Rawi Abdelal

Rawi Abdelal

Staff Executive Committee Faculty Associate

Herbert F. Johnson Professor of International Management, Harvard Business School / Director of the Davis Center for Russian and Eurasian Studies

Rawi Abdelal is the Herbert F. Johnson Professor of International Management at Harvard Business School and is the Director of the Davis Center for Russian and Eurasian Studies.

His primary expertise is international political economy, and his research focuses on the politics of globalization and the political economy of Eurasia. Professor Abdelal's first book, National Purpose in the World Economy, won the 2002 Shulman Prize as the outstanding book on the international relations of eastern Europe and the former Soviet Union. Abdelal's second book, Capital Rules, explains the evolution of the social norms and legal rules of the international financial system. Abdelal has also edited or co-edited three books: The Rules of Globalization, a collection of Harvard Business School cases on international business; Measuring Identity; and Constructing the International Economy.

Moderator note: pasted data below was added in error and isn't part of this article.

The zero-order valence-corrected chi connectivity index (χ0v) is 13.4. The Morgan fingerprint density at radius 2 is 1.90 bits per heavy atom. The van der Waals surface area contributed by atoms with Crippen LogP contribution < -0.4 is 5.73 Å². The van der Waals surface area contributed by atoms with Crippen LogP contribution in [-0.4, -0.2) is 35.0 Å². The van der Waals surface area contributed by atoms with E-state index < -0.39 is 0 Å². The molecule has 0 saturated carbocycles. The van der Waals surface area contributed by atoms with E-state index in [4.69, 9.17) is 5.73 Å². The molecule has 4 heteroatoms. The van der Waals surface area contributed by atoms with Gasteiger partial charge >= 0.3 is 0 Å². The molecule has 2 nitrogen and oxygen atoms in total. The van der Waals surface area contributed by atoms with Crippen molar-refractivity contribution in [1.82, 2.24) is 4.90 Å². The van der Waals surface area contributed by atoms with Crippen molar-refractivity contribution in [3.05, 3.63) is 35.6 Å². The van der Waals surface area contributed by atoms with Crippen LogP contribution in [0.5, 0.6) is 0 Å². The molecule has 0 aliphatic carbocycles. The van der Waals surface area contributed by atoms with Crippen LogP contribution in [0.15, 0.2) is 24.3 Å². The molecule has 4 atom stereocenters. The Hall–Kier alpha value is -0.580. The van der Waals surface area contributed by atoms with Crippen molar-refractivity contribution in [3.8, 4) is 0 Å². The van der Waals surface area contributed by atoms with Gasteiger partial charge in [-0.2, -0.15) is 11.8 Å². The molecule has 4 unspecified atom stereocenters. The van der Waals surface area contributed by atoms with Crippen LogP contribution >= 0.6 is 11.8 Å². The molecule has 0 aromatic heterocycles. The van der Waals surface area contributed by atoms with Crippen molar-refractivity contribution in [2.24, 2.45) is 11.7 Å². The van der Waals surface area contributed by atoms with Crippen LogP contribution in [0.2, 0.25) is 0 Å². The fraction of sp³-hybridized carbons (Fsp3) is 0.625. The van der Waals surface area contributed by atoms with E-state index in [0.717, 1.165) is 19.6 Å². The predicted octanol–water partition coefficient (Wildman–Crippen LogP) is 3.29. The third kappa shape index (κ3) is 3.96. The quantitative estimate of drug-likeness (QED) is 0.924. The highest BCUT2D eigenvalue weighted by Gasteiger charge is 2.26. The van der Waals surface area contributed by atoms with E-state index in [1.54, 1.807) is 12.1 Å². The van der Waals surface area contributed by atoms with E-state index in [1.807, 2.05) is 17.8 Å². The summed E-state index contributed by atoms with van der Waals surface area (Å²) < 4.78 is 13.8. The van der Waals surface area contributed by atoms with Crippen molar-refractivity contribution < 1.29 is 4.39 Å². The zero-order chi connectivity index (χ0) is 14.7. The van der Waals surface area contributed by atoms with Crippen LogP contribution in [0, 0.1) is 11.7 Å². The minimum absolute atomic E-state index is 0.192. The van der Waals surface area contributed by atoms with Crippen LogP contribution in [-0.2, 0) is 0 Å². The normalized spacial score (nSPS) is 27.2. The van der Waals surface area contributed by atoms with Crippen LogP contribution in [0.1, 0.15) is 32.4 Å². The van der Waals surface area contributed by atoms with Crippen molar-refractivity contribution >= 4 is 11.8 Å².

Abdelal is currently at work on two projects. One project, The Fragile State of the World, explores the inter-related challenges that undermined the first era of globalization, circa 1870-1914, and which threaten to destroy the current age of global capitalism. The second project, The Profits of Power, explores the geopolitics of energy in Europe and Eurasia.

In 1999 Abdelal earned a Ph.D. in Government from Cornell University, where he had received an M.A. in 1997. At Cornell Abdelal's dissertation won the Kahin Prize in International Relations and the Esman Prize. He was a President's Scholar at the Georgia Institute of Technology, where he received a B.S. with highest honors in Economics in 1993. Recent honors include Harvard Business School's Greenhill Award, Apgar Award for innovation in teaching, and Williams Award for excellence in teaching, as well as, on several occasions, the Student Association's Faculty Award for outstanding teaching.